Overall, Hats of Faith does an excellent job representing the diversity of Muslims in such a short work. Still, I would have preferred that the authors be a bit more precise with their language. For example, it would have been better to write, “And this is a Head Wrap, which Christian and Muslim women of African descent wear” instead of “And this is a Head Wrap, which many African Christian and Muslim women wear”. It’s a very particular distinction, but one that is infinitely more accurate: women of the African diaspora can be found wearing this style all over the world.

I would have also liked for a wider diversity of words for the first Muslim woman’s head covering to have been included; “hijab” just isn’t the only word used for a Muslim woman’s headscarf and it isn’t used for only one style of scarf. It’s time that literature reflects that. If the first image in the book is supposed to represent a woman of a particular ethnicity or region who might call her headscarf a “hijab”, it would have been better to state that. Furthermore, some Muslim women who wear their scarves wrapped in an up-do such as the woman illustrated in this book, would certainly call their own “head wraps”, hijabs.

In the FAQs on their website, the team behind the book notes that they hope to issue a future edition that includes other head coverings; perhaps that edition can also include the diversity of names used for the head covering worn by Muslim women.

Hats of Faith is recommended as a good introduction some commonalities between faith traditions. Children and adults alike will enjoy finding and discussing the similarities between the various “hats”. The “hijab” depicted in the book is strikingly similar to the “Chunni” worn by a Sikh woman in the book and the “Head Wrap” is very similar to the “Tichel” worn by the Orthodox Jewish woman in the book, which is part of the beauty of the book.

The book concludes: “Learning about each other makes it easy to be more understanding. Being understanding helps us spread love and peace.” Agreed!

 

Posted in Reviews

Guest Review: Jamal’s Journey by Michael Foreman

Foreman, Michael, Jamal’s Journey, illustrated by the author. Anderson Press, 2016, preschool-grade 2 (Bedouin)

A small Bedouin camel train, consisting of only three camels and their small loads, their drivers, and the drivers’ hooded falcons, crosses the desert to what appears to be an international market in Dubai. Each falcon sits on a saddle horn, a boy rides behind one of the drivers, and trotting behind the caravan is a young camel calf. Together, the number of camels and their small load seems hardly worth a trip across the desert.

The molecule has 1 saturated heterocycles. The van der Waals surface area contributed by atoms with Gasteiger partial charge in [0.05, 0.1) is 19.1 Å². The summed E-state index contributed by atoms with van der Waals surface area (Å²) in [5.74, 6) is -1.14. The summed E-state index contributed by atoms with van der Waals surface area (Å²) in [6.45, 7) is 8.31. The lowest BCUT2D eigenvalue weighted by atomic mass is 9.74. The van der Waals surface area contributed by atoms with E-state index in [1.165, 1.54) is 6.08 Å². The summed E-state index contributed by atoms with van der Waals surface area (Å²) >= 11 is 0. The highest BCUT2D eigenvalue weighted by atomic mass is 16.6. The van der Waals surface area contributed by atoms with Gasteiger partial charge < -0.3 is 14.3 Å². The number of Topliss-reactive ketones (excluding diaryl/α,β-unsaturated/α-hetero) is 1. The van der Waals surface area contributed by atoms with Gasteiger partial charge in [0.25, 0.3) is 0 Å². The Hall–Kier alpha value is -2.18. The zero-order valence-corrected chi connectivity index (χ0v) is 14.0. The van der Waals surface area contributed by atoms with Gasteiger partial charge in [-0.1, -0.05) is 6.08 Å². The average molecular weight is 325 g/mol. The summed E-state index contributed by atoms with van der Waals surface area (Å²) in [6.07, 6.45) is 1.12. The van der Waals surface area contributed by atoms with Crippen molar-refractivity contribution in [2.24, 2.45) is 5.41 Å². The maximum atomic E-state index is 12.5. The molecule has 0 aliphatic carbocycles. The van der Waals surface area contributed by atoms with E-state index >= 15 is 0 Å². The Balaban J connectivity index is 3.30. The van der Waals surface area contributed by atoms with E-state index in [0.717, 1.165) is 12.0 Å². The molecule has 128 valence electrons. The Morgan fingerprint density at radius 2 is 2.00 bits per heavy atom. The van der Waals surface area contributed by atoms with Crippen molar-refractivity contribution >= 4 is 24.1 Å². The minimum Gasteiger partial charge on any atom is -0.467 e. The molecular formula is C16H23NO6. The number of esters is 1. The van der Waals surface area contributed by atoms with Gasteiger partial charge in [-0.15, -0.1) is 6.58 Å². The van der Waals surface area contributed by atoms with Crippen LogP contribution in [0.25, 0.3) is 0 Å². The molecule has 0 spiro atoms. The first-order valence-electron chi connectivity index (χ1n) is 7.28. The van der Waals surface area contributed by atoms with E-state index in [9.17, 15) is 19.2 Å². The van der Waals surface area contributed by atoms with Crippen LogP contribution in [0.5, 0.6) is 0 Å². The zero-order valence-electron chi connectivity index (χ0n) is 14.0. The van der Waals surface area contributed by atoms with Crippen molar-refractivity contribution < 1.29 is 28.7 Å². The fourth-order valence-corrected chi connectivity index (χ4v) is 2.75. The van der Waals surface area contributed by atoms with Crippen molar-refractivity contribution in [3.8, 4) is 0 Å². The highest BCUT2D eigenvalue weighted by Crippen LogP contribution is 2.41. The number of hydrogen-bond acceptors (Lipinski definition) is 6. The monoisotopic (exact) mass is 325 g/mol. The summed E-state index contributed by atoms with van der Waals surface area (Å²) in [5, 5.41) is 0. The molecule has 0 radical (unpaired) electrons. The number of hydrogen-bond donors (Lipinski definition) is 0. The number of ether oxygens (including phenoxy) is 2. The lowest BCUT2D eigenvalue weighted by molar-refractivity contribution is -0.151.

On the CIP page, a short note from Foreman that tells how this story came to be appears to be the sum total of his research:

And when I discovered the word for “beauty” in Arabic is jamaal, the root of which means “camel,” a story began to form in my mind.

The camel calf’s name is “Jamal,” and he is the focus of the story. “Jamal” or “Jamaal” is the Arabic word for “beauty.” It’s a boy’s name, but it’s not usually a camel’s name (1). In Arabic culture, according to an article in Gulf News General (2), camels are named for their ages and are assigned different names each year. A one-year-old, for instance, is called “Hewar,” a two-year-old is “Fateem,” a three-year-old is “Haj,” and a four-year-old is “Liggi.”

It also doesn’t make sense that Jamal, the baby camel, would be calling to his parents in Arabic and English—“Mama! Baba! Where are you?”—rather than in the language of camels. (Baby camels call their mothers with a “baaa,” like a lamb. And they don’t call their fathers.) And because Jamal the baby camel is the only character who talks, rather than seeing things through a camel’s eyes, he seems to have adopted a European child tourist’s breathless ideation:

“Oh!” cries the camel. “I can see a great city, far away, and beyond that, the shining sea!”

As Jamal trails further and further behind, he gets tired. He compares himself to the “lucky” falcons:

Jamal looks at the Falcons. They are lucky, too—the birds get carried everywhere, except when they soar through the sky, hunting the small creatures of the desert. But Jamal is a little camel, and camels have to walk, walk, walk.

More about the falcons soon, but one wonders why one species of animal would envy another species of animal. And no: camel calves do not have to “walk, walk, walk.” And they do not follow caravans. Camels are considered members of the family and are treated like children: they are loved, fed, and talked to. Pregnant camels are taken to the desert, where it is safe and quiet, to have their babies; and they come back after about a month. Camel calves begin training at three years, and then they are taught to follow with a rope (3).

Back to the story: Suddenly, there is a sandstorm. Sand is “whooshing and whirling in the wild wind!” Jamal has “sand in his eyes. Sand in his nose. Sand in his ears….sand in his mouth.”